It has been said that failure should be our teacher, not our undertaker. Failure is delay, not defeat. It is a temporary detour, not a dead-end. Failure is something we can avoid only by saying nothing, doing nothing, and being nothing.
It may motivate you more toward your own goals to know that some of the most famous and well-known people in modern times had to overcome obstacles as difficult as anyone's before they finally reached the top. It takes persistence and total commitment to your goals, but it's possible.
Thomas Edison's father called him a "dunce." His headmaster in school told Edison he would never make a success of anything.
Henry Ford barely made it through high school.
The machines of the world's greatest inventor, Leonardo da Vinci, were never built, and many wouldn't have worked anyway.
Edwin Land, the inventor of the Polaroid Land camera, failed absolutely at developing instant movies. He described his attempts as trying to use an impossible chemistry and a nonexistent technology to make an unmanufacturable product for which there was no discernable demand. These hurdles, in his opinion, created the optimum working conditions for the creative mind.
Joe Paterno, head coach of the Penn State University football team, was asked by the media how he felt when his team lost a game. He rapidly replied that losing was probably good for the team, since that was how the players learned what they were doing wrong.
Setbacks and failures mean little or nothing in themselves. The whole meaning of any setback — or any success, for that matter — is in how we take it and what we make of it.
We often look at high achievers and assume they had a string of lucky breaks or made it without much effort. Usually the opposite is true, and the so-called superstar or "overnight success" had an incredibly rough time before he or she attained any lasting success.
You may not know the background of a certain laundry worker who earned $60 a week at his job but had the burning desire to be a writer. His wife worked nights, and he spent nights and weekends typing manuscripts to send to publishers and agents. Each one was rejected with a form letter that gave him no assurance that his manuscript had even been read. I've received a few of those special valentines myself through the years, and I can tell you firsthand that they're not the greatest self-esteem builders.
But finally, a warm, more personal rejection letter came in the mail to the laundry worker, stating that, although his work was not good enough at this point to warrant publishing, he had promise as a writer and he should keep writing.
He forwarded two more manuscripts to the same friendly-yet-rejecting publisher over the next 18 months, and, as before, he struck out with both of them. Finances got so tight for the young couple that they had to disconnect their telephone to pay for medicine for their baby.
Feeling totally discouraged, he threw his latest manuscript into the garbage. His wife, totally committed to his life goals and believing in his talent, took the manuscript out of the trash and sent it to Doubleday, the publisher who had sent the friendly rejections. The book, titled Carrie, sold more than 5 million copies and, as a movie, became one of the top-grossing films in 1976. The laundry worker, of course, was Stephen King.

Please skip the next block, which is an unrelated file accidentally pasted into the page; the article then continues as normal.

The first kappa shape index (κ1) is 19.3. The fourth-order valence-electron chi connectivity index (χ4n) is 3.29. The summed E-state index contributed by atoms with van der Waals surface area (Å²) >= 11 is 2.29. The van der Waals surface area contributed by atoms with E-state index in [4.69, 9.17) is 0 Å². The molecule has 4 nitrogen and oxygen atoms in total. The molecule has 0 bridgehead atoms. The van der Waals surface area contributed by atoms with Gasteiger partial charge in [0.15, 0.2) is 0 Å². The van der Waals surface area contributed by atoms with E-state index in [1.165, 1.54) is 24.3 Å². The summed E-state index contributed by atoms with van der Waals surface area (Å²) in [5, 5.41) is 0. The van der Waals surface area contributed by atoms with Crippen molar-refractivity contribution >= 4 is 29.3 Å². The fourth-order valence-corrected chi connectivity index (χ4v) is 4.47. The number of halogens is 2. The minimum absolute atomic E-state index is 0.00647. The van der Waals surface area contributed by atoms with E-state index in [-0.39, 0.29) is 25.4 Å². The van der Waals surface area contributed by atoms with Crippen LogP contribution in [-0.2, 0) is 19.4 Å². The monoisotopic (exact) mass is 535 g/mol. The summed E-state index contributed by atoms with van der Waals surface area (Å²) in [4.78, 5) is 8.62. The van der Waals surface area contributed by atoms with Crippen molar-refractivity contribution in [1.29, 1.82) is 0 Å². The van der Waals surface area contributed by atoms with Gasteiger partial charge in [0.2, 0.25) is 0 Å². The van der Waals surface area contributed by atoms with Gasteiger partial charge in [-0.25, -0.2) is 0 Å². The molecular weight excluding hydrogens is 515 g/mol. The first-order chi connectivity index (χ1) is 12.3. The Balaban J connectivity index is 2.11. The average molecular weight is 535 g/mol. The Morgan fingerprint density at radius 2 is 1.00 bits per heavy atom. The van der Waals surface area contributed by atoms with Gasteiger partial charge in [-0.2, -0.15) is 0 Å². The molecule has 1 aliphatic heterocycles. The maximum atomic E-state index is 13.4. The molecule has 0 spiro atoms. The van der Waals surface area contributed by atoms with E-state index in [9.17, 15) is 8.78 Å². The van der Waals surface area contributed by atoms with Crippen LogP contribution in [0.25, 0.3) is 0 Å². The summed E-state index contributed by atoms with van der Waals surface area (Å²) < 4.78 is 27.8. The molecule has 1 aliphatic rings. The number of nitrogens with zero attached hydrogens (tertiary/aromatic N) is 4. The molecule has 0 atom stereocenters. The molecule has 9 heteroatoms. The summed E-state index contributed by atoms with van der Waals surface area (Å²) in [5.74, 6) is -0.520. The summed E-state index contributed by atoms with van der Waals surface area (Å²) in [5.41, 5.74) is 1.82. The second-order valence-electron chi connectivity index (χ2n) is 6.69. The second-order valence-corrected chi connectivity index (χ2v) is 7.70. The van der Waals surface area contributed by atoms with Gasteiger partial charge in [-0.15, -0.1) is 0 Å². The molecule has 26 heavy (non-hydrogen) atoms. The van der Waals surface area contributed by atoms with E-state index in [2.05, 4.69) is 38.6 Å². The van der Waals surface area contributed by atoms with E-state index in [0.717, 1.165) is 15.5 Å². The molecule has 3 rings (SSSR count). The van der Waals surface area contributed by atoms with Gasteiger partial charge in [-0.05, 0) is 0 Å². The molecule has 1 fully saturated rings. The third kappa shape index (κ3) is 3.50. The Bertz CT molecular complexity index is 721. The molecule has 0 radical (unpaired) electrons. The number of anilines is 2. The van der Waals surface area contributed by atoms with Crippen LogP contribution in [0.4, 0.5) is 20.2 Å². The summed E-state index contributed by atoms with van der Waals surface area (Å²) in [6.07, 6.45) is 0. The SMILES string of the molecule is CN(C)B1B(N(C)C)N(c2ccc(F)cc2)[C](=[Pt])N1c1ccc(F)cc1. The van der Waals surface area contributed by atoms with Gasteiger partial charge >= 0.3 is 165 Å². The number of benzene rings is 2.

Think back to a time in your life you have found difficult. Try to see what you gained as a result of what you learned, what strength you found even in the most trying time — or what strength you find now in your having overcome it. Perhaps you may never have been aware of what you gained until you think about it now. The Chinese have a saying: "Eat bitter to taste sweet." It means that by living through painful times, we can become stronger people. I certainly agree with this, and the transformation depends on our ability to discover something beyond the pain.
A Compelling 'Why'
I have a suitcase for you. In that suitcase there is $1 million in cash. The suitcase is sitting in a building that is about an hour's drive from where you are now.
Here is the deal: All you have to do is get to this building in the next two hours. If you get there before the end of the two hours, I will hand you the suitcase, and you will be a million dollars richer.
There is one catch, however. If you are even one second late, our deal is off, and you will not get a dime. No exceptions! With that in mind, what time would you like to leave?
Most people would respond to that scenario by saying that they would leave right now. Wouldn't you?
So off you go. You jump into your car and start driving for the building. You are excited and are already starting to plan how you are going to spend your million dollars. Then, suddenly, the traffic comes to a complete stop. You turn on the radio and find that there has been a series of freak accidents between you and the building, and there is no way to get there!
Now what would you do? Would you give up and go back home? Or would you get out of your car and walk, run, hire a helicopter, or find some other way of getting to the building on time?
Now let's suppose for a minute that you are driving to an appointment at your dentist's office. The traffic again comes to a stop. Amazingly, there have been freak accidents between you and your dentist's office. What would you do then? Probably give up, go home, and reschedule!
What is the difference between these two situations? It all comes down to why. If the why is big enough, the how is usually not a problem. This compelling why is connected to your personal objectives, mission statement, or magnificent obsessions. It is the basis of your motivational support beam. Truly motivated people are able to identify and tap into the power of a compelling why in everything they do.